So those are just about the only subjects that are taboo–oh, of course we don’t go for the four-letter words because we’re in print, and again it sits there, and reduces us to that level. We don’t have to do that to be funny. We don’t take the cheap shot–so we don’t have gratuitous sex or gratuitous filth or gratuitous anything. The changes in MAD, though, are it’s starting to be grosser as things get grosser. With talk radio, people like Howard Stern and Don Imus, and what they have to say, and the things you get on [HBO’s] Comedy Jam and everything else, it’s pretty raunchy stuff. And you’d be surprised that people laugh at it in films like Dumb and Dumber, even scatological humor, and Ace Ventura with Jim Carrey talking out of his butt and stuff–we don’t even do that on the pages of MAD. There might be slight references here and there, but we don’t do an article about it. We don’t have to resort to that to be funny, we like to think.
Is that the major change you’ve seen?
The younger people today are much more advanced and sophisticated–they know much more. Every generation seems to be growing up at a younger age. And then you get things like The Simpsons and Beavis and Butthead. When you think about just those two, you think about how things have changed through the years because in the past, anything that was animated represented Walt Disney. And what could be more conservative and more apple pie than Walt Disney, with funny, cute, little cuddly animals? And now, even the Disney films themselves–I mean there was something going on there with Pocahontas. Obviously there’s now a darker side or expansion of the moral perimeters that used to be a hallmark of the Disney film–because there are Simpsons out there, and they can say things and do things …
Is it still a fun job for you now?
Obviously, it’s a serious job, and obviously it’s hard work because of the deadlines–and just trying to be funny on demand is not an easy thing. But what has kept my interest and my excitement and my exuberance all these years is the people I’m dealing with. The freelancers are among the most talented, brilliant, fun people in the world. That’s been my saving grace–I love these people and of course my staff. My partner John Ficarra and I really do have a much better time than I think you would find in a room full of accountants arguing about whether you carry the three or debit the five. I think I’ve been blessed with that kind of situation–that’s what keeps it fun.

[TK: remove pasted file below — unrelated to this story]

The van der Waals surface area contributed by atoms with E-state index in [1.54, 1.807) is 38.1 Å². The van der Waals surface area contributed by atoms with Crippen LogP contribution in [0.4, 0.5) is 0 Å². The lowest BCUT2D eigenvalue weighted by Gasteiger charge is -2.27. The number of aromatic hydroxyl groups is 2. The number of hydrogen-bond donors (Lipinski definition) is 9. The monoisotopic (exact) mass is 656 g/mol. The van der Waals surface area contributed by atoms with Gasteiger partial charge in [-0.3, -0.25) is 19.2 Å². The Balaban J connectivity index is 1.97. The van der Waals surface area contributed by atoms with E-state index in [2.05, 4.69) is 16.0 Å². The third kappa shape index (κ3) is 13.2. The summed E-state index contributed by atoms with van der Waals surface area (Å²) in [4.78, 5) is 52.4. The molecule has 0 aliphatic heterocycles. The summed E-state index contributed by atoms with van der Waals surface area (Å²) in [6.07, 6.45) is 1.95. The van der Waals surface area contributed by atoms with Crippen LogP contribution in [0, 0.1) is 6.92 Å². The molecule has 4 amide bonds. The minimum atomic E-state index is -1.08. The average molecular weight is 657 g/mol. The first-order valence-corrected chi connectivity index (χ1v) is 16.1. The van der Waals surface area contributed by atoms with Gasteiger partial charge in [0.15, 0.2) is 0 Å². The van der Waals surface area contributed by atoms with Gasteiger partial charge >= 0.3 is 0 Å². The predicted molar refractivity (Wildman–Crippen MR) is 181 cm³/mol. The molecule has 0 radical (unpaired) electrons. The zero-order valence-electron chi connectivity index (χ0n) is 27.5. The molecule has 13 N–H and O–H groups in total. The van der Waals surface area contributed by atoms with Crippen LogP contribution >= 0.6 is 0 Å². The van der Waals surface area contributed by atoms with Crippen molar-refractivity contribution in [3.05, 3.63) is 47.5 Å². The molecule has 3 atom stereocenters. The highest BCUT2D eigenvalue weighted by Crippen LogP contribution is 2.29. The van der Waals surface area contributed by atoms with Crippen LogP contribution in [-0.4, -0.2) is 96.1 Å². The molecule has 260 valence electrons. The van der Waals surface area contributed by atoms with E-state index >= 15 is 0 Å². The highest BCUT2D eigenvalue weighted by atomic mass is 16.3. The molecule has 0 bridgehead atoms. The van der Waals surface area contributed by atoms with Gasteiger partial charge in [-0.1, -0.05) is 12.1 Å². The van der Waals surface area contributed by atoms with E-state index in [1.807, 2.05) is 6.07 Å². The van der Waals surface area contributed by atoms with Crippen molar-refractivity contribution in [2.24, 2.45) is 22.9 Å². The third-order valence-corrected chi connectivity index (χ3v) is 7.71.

Do you ever pause to consider the impact you may have had on generations of kids for the past 30 years?
To be very honest, when you’re doing something, you’re not aware of your place in history. I had the honor of meeting Joe DiMaggio at a function of a very important arts and letters club that honors certain people who’ve contributed to culture. And they honored Joe DiMaggio, and my friend Stan Hart is a member there and he invited me ’cause I was a baseball fan. And even though I loved the Brooklyn Dodgers and hated the New York Yankees, there was something about Joe DiMaggio that made him very special. So when I got to meet and shake his hand it was quite an honor–I got from him what I thought I had read about in books like The Boys of Summer: these guys loved playing ball. I don’t think they stood on the ball field one day in their lives and said “Some day I’ll be in the hall of fame.” That’s not what they were playing for. And while that sounds like a pompous analogy, I don’t think I’ve ever sat in my office one day in my professional life and said “Wow, I’m doing something important,” or “Wow, what I’m doing now will have impact on the culture.” I really just worked on the job.
And going back to the accountants I just blasphemed by ridiculing them, it’s the same thing–you give a guy a column of numbers, his job is to add them up and make the solution mathematically correct. I don’t think for a minute he’s saying “Oh my God, this represents millions of dollars, and one error on my part will impact on some millionaire’s stock holding.” You just do your job and you don’t have an overview. And what has knocked out my partner and I when we’ve been asked to speak at certain places is when you walk out and all of a sudden 2-300 people stand up and applaud. I almost wanted to look around to see who stepped out on the stage behind me; what’s this all about? For me, why? Then the reverence and respect that you get from the questions from the people: “I remember that 28 years ago…” And then you get a sense–”My God–there has been some impact.” But you’re never aware of it while you’re doing it. You just hope somebody picks it up and reads it and laughs, then you consider yourself a success.
Did the passing of William Gaines affect how you do things?